Episode

Dialogue Tags, Macro Editing, and More

We address listener-submitted topics, including ebooks, dialogue tags, and macro editing. This is our 25th (silver anniversary) episode. Thanks for listening!

We mention Wool’s publishing deal. Click the link for more info.

Direct Download Link for the episode

More about this show, for new listeners:

In The Narrative Breakdown, Cheryl Klein, James Monohan, and other guest co-hosts discuss storytelling tips and techniques of interest to any writer, student, or fan of quality creative writing, screenwriting, playwriting, fan fiction, English literature, etc. Each episode, Cheryl and James draw upon their respective experiences in publishing and filmmaking to analyze popular novels, movies, plays, television shows, short stories, and song lyrics. Featuring various co-hosts and writers, as well as material from Cheryl Klein’s book ‘Second Sight’ and James’ iPhone / iPad app ‘The Storyometer.’

2 Comments ↓

2 Responses to “Dialogue Tags, Macro Editing, and More”

  1. ME Burroughs September 24, 2013 at 8:43 am #

    Hey there — I just wanted to let you know how much I thoroughly enjoy your podcast. I listen (and re-listen) to it when I run in the wilds of northwest Sydney. I’m a high school English teacher and a writer, so I have two-pronged motivation for soaking up your words. (Also, thank you for introducing Rainbow Rowell to me via your interview–I tore through her Eleanor & Park, then pushed it into others’ hands, too!)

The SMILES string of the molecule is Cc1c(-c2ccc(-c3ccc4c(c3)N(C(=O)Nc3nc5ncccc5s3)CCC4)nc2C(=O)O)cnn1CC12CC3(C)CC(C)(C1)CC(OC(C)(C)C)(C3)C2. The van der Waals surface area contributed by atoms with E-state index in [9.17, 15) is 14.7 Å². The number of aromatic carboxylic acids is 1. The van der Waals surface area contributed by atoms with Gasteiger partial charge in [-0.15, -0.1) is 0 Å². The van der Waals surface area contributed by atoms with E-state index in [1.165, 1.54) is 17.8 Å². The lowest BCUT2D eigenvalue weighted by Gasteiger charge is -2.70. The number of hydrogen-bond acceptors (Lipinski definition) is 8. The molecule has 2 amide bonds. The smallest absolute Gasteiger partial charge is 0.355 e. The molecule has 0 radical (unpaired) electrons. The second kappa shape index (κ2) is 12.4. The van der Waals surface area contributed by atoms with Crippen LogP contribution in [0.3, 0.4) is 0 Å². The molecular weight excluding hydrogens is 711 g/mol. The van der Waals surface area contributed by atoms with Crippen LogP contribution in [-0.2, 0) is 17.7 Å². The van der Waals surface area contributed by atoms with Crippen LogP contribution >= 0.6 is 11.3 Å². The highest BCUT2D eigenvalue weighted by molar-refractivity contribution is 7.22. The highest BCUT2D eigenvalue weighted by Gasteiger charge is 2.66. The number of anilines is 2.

2. Michael September 25, 2013 at 2:17 pm #

    Thanks for another great episode.

    I have often wondered about dialogue tags, and I like what you said about them creating a rhythm. I never really thought of it like that, and it really conveys the essence of words such as “said.”

    And that subject tied with macro editing led me to think how I sometimes pay way too much attention to smaller details such as dialogue tags when I should be thinking of larger picture stuff. Problem of a perfectionist that I’m really working on.

    What’s the highest priority for the story? is a great question to keep in mind.

    Look forward to the next podcast!

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